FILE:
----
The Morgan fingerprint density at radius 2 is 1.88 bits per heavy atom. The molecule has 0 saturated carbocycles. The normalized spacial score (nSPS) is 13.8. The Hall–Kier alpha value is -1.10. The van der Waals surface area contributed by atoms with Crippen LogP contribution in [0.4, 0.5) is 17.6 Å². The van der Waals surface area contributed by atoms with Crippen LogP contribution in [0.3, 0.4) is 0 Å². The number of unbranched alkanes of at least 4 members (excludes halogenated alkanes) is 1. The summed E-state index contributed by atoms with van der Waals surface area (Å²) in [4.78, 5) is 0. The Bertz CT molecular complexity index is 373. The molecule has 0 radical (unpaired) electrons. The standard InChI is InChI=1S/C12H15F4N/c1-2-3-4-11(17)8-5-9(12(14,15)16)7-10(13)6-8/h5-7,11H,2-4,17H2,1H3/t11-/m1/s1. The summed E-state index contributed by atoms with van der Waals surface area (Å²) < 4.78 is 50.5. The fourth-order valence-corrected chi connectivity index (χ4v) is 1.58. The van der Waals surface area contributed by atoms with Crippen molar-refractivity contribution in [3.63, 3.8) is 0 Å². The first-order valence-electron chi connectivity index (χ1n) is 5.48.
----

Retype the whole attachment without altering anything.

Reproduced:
The Morgan fingerprint density at radius 2 is 1.88 bits per heavy atom. The molecule has 0 saturated carbocycles. The normalized spacial score (nSPS) is 13.8. The Hall–Kier alpha value is -1.10. The van der Waals surface area contributed by atoms with Crippen LogP contribution in [0.4, 0.5) is 17.6 Å². The van der Waals surface area contributed by atoms with Crippen LogP contribution in [0.3, 0.4) is 0 Å². The number of unbranched alkanes of at least 4 members (excludes halogenated alkanes) is 1. The summed E-state index contributed by atoms with van der Waals surface area (Å²) in [4.78, 5) is 0. The Bertz CT molecular complexity index is 373. The molecule has 0 radical (unpaired) electrons. The standard InChI is InChI=1S/C12H15F4N/c1-2-3-4-11(17)8-5-9(12(14,15)16)7-10(13)6-8/h5-7,11H,2-4,17H2,1H3/t11-/m1/s1. The summed E-state index contributed by atoms with van der Waals surface area (Å²) < 4.78 is 50.5. The fourth-order valence-corrected chi connectivity index (χ4v) is 1.58. The van der Waals surface area contributed by atoms with Crippen molar-refractivity contribution in [3.63, 3.8) is 0 Å². The first-order valence-electron chi connectivity index (χ1n) is 5.48.